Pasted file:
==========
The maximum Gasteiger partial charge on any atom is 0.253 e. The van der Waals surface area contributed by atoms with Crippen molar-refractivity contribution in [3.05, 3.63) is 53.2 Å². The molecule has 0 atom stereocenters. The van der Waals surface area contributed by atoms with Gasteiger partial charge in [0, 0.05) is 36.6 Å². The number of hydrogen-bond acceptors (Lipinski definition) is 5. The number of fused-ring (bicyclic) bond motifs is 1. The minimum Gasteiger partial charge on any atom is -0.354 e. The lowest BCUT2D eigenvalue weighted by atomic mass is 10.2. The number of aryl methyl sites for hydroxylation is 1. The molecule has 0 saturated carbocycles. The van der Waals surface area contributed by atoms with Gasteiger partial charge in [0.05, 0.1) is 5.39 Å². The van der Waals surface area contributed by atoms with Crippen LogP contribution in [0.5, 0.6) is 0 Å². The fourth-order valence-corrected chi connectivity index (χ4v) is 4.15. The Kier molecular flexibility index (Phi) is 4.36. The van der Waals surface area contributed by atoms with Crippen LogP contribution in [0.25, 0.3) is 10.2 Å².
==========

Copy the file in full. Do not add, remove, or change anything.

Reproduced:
The maximum Gasteiger partial charge on any atom is 0.253 e. The van der Waals surface area contributed by atoms with Crippen molar-refractivity contribution in [3.05, 3.63) is 53.2 Å². The molecule has 0 atom stereocenters. The van der Waals surface area contributed by atoms with Gasteiger partial charge in [0, 0.05) is 36.6 Å². The number of hydrogen-bond acceptors (Lipinski definition) is 5. The number of fused-ring (bicyclic) bond motifs is 1. The minimum Gasteiger partial charge on any atom is -0.354 e. The lowest BCUT2D eigenvalue weighted by atomic mass is 10.2. The number of aryl methyl sites for hydroxylation is 1. The molecule has 0 saturated carbocycles. The van der Waals surface area contributed by atoms with Gasteiger partial charge in [0.05, 0.1) is 5.39 Å². The van der Waals surface area contributed by atoms with Crippen LogP contribution in [0.5, 0.6) is 0 Å². The fourth-order valence-corrected chi connectivity index (χ4v) is 4.15. The Kier molecular flexibility index (Phi) is 4.36. The van der Waals surface area contributed by atoms with Crippen LogP contribution in [0.25, 0.3) is 10.2 Å².